With the cost of a pack of cigarettes hoovering at an average of $6 in Ohio, there little room for argument that smoking isn’t a costly habit. At that price, a pack a day habit would cost you more than $180 a month, or $ 2,190 a year. But the cost of cigarettes is only a small percent of the total financial costs. Although your health should be the biggest reason for quitting, consider the additional money spent because of smoking – hidden costs that arise due to increased risk as well as the deprecation of personal belongings. SavingAdvice, a personal finance website dedicated to teaching ways to save money, has estimated various hidden costs of smoking at http://www.costofsmoking.com/index.html. Their findings (summarized below) may surprise even the most savvy money manager.
Insurance costs more. Because smokers are less healthy, are more likely to experience fire damage to personal property, and die earlier, insurance companies charge smokers more for health, house, and life insurance. In addition, car insurance premiums are higher because smokers are more likely to get into car accidents than non-smokers. How much more does a smoker spend on insurance every year? All told, it is estimated that $1,500 more is spent per year on insurance by smokers than non-smokers.
Health and Dental Care costs more. It should be no surprise that smoker’s physical and dental health is not as good as non-smokers. It is estimated that a smoker will spend $120 more per year on dental health and $420 more on medical treatment and related mediation than their non-smoking counterparts.
Cigarette smokers always leave behind smoke, and sometimes stains, and burns. Household items, especially upholstery, drapes, and carpets, absorb and hold the strong odor of cigarette smoke so there is increased cleaning, repair, replacement costs – a cost of approximately $300 more a year. Even more impactful is the lower re-sale value of the house and car of a smoker. The depreciation of a house and a car, can add up to $2,200 per year in hidden costs.
In addition to these out-going dollar costs, studies have shown that smokers earn 4% to 11% less than non-smokers. A recent study in JAMA Internal Medicine (http://universityofcalifornia.edu/news/smokers-struggle-find-jobs-get-paid-less) found that not only did smokers find it more difficult to find work, they also earned an average of $5.00 less per hour than nonsmokers. In addition, smokers receive less in retirement income than non-smokers due to their lower income and shortened lifespans.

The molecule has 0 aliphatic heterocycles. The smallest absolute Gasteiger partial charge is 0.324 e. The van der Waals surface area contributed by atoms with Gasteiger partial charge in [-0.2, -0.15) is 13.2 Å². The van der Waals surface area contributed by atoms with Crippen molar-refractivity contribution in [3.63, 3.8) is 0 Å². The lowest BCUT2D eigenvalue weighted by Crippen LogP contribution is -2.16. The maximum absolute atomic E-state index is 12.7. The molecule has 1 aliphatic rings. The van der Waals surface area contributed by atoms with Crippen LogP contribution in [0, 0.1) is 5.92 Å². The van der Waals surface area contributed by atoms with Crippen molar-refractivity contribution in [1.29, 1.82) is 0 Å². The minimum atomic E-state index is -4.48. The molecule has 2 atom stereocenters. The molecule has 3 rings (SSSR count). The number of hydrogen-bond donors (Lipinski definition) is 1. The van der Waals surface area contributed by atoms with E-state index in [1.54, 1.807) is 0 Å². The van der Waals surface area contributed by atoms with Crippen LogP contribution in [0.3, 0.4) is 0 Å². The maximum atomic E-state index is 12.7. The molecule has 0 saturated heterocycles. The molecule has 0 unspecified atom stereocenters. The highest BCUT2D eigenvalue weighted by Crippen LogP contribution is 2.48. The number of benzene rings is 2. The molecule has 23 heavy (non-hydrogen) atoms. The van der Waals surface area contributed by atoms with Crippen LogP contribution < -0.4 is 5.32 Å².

And then there’s the impact on personal savings. Because a smoker spends over $2,000 a year on cigarettes and an estimated $6,000 on additional hidden costs, these dollars are not available for saving or investing. That means a loss in potential dollars earned in interest on $8,000 every year. Even at a conservative interest rate of 3.5%, this would result in lost earnings of $280 per year. Saving $8,000 a year ($666 per month) over 60 years at 3.5% compounded annually would result in a lifetime loss of over $1.5 million dollars for a smoker. That would go a long way toward financial security in retirement.
If you smoke, consider all the dollars spent on smoking, not just the cigarettes themselves. Smoking puts a significant strain on personal finances and future financial security, and then there are the health implications. Did you know that on average, a woman’s life is shortened by 14.5 years if she smokes? That’s only one small fact of many regarding smoking’s health implications . . .